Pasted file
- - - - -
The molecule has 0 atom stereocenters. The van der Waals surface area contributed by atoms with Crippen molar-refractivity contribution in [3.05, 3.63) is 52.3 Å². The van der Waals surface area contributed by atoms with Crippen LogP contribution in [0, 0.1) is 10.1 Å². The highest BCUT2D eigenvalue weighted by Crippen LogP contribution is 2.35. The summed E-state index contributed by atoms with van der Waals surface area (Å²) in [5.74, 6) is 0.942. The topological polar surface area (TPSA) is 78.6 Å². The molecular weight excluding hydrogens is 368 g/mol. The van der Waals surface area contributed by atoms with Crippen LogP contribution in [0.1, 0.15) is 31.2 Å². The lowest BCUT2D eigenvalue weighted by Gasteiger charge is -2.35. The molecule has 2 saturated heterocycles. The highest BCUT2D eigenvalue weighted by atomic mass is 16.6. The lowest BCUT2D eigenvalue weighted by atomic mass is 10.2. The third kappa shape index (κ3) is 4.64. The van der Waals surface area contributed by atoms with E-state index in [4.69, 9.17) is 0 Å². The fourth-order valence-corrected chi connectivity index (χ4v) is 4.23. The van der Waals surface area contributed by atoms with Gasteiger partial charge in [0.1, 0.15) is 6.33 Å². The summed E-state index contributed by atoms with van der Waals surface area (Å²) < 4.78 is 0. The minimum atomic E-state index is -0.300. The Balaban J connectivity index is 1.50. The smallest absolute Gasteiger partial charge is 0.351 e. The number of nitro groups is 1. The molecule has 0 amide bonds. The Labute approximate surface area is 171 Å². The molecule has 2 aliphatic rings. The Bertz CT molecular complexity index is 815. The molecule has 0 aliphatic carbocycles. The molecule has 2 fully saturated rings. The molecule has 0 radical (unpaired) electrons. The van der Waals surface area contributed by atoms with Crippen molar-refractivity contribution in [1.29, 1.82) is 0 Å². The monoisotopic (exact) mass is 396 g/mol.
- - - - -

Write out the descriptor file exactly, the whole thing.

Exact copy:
The molecule has 0 atom stereocenters. The van der Waals surface area contributed by atoms with Crippen molar-refractivity contribution in [3.05, 3.63) is 52.3 Å². The van der Waals surface area contributed by atoms with Crippen LogP contribution in [0, 0.1) is 10.1 Å². The highest BCUT2D eigenvalue weighted by Crippen LogP contribution is 2.35. The summed E-state index contributed by atoms with van der Waals surface area (Å²) in [5.74, 6) is 0.942. The topological polar surface area (TPSA) is 78.6 Å². The molecular weight excluding hydrogens is 368 g/mol. The van der Waals surface area contributed by atoms with Crippen LogP contribution in [0.1, 0.15) is 31.2 Å². The lowest BCUT2D eigenvalue weighted by Gasteiger charge is -2.35. The molecule has 2 saturated heterocycles. The highest BCUT2D eigenvalue weighted by atomic mass is 16.6. The lowest BCUT2D eigenvalue weighted by atomic mass is 10.2. The third kappa shape index (κ3) is 4.64. The van der Waals surface area contributed by atoms with E-state index in [4.69, 9.17) is 0 Å². The fourth-order valence-corrected chi connectivity index (χ4v) is 4.23. The van der Waals surface area contributed by atoms with Gasteiger partial charge in [0.1, 0.15) is 6.33 Å². The summed E-state index contributed by atoms with van der Waals surface area (Å²) < 4.78 is 0. The minimum atomic E-state index is -0.300. The Balaban J connectivity index is 1.50. The smallest absolute Gasteiger partial charge is 0.351 e. The number of nitro groups is 1. The molecule has 0 amide bonds. The Labute approximate surface area is 171 Å². The molecule has 2 aliphatic rings. The Bertz CT molecular complexity index is 815. The molecule has 0 aliphatic carbocycles. The molecule has 2 fully saturated rings. The molecule has 0 radical (unpaired) electrons. The van der Waals surface area contributed by atoms with Crippen molar-refractivity contribution in [1.29, 1.82) is 0 Å². The monoisotopic (exact) mass is 396 g/mol.